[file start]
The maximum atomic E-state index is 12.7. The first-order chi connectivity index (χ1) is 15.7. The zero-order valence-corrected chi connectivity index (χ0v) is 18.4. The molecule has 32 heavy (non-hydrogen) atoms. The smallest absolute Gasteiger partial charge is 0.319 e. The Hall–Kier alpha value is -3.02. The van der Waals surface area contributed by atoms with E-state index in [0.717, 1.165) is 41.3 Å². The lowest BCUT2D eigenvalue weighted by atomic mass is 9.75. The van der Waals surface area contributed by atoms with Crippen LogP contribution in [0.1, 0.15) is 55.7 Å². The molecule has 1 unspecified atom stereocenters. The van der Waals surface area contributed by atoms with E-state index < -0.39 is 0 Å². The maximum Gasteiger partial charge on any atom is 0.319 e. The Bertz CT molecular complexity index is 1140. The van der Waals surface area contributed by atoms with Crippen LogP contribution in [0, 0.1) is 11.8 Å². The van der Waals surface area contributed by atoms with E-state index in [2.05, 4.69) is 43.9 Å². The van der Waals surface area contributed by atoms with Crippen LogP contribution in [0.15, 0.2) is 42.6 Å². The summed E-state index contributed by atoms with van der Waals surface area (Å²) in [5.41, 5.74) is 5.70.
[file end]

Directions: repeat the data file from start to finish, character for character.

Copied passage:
The maximum atomic E-state index is 12.7. The first-order chi connectivity index (χ1) is 15.7. The zero-order valence-corrected chi connectivity index (χ0v) is 18.4. The molecule has 32 heavy (non-hydrogen) atoms. The smallest absolute Gasteiger partial charge is 0.319 e. The Hall–Kier alpha value is -3.02. The van der Waals surface area contributed by atoms with E-state index in [0.717, 1.165) is 41.3 Å². The lowest BCUT2D eigenvalue weighted by atomic mass is 9.75. The van der Waals surface area contributed by atoms with Crippen LogP contribution in [0.1, 0.15) is 55.7 Å². The molecule has 1 unspecified atom stereocenters. The van der Waals surface area contributed by atoms with E-state index < -0.39 is 0 Å². The maximum Gasteiger partial charge on any atom is 0.319 e. The Bertz CT molecular complexity index is 1140. The van der Waals surface area contributed by atoms with Crippen LogP contribution in [0, 0.1) is 11.8 Å². The van der Waals surface area contributed by atoms with E-state index in [2.05, 4.69) is 43.9 Å². The van der Waals surface area contributed by atoms with Crippen LogP contribution in [0.15, 0.2) is 42.6 Å². The summed E-state index contributed by atoms with van der Waals surface area (Å²) in [5.41, 5.74) is 5.70.